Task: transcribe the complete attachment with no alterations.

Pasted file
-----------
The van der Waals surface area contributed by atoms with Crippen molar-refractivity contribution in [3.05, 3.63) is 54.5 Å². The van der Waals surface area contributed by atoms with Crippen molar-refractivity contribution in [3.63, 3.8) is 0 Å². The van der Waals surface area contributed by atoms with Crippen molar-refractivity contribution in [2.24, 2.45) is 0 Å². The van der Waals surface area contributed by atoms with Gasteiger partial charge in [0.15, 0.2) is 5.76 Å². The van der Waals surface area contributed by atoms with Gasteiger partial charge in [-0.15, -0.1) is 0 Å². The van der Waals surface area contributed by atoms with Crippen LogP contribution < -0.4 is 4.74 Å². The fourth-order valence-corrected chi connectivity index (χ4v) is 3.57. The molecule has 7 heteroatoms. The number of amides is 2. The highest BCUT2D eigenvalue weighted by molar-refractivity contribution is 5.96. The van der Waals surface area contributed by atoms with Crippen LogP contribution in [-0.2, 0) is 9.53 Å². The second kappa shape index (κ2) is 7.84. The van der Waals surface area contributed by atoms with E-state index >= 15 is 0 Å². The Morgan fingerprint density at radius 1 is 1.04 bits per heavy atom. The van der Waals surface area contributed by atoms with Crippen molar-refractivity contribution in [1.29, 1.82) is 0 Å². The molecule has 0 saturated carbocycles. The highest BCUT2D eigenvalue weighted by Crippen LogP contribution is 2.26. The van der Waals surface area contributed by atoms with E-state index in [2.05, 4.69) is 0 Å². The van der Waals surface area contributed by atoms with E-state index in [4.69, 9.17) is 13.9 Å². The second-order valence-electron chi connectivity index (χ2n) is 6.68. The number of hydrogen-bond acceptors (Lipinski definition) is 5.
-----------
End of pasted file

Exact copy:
The van der Waals surface area contributed by atoms with Crippen molar-refractivity contribution in [3.05, 3.63) is 54.5 Å². The van der Waals surface area contributed by atoms with Crippen molar-refractivity contribution in [3.63, 3.8) is 0 Å². The van der Waals surface area contributed by atoms with Crippen molar-refractivity contribution in [2.24, 2.45) is 0 Å². The van der Waals surface area contributed by atoms with Gasteiger partial charge in [0.15, 0.2) is 5.76 Å². The van der Waals surface area contributed by atoms with Gasteiger partial charge in [-0.15, -0.1) is 0 Å². The van der Waals surface area contributed by atoms with Crippen LogP contribution < -0.4 is 4.74 Å². The fourth-order valence-corrected chi connectivity index (χ4v) is 3.57. The molecule has 7 heteroatoms. The number of amides is 2. The highest BCUT2D eigenvalue weighted by molar-refractivity contribution is 5.96. The van der Waals surface area contributed by atoms with Crippen LogP contribution in [-0.2, 0) is 9.53 Å². The second kappa shape index (κ2) is 7.84. The van der Waals surface area contributed by atoms with E-state index >= 15 is 0 Å². The Morgan fingerprint density at radius 1 is 1.04 bits per heavy atom. The van der Waals surface area contributed by atoms with Crippen molar-refractivity contribution in [1.29, 1.82) is 0 Å². The molecule has 0 saturated carbocycles. The highest BCUT2D eigenvalue weighted by Crippen LogP contribution is 2.26. The van der Waals surface area contributed by atoms with E-state index in [2.05, 4.69) is 0 Å². The van der Waals surface area contributed by atoms with E-state index in [4.69, 9.17) is 13.9 Å². The second-order valence-electron chi connectivity index (χ2n) is 6.68. The number of hydrogen-bond acceptors (Lipinski definition) is 5.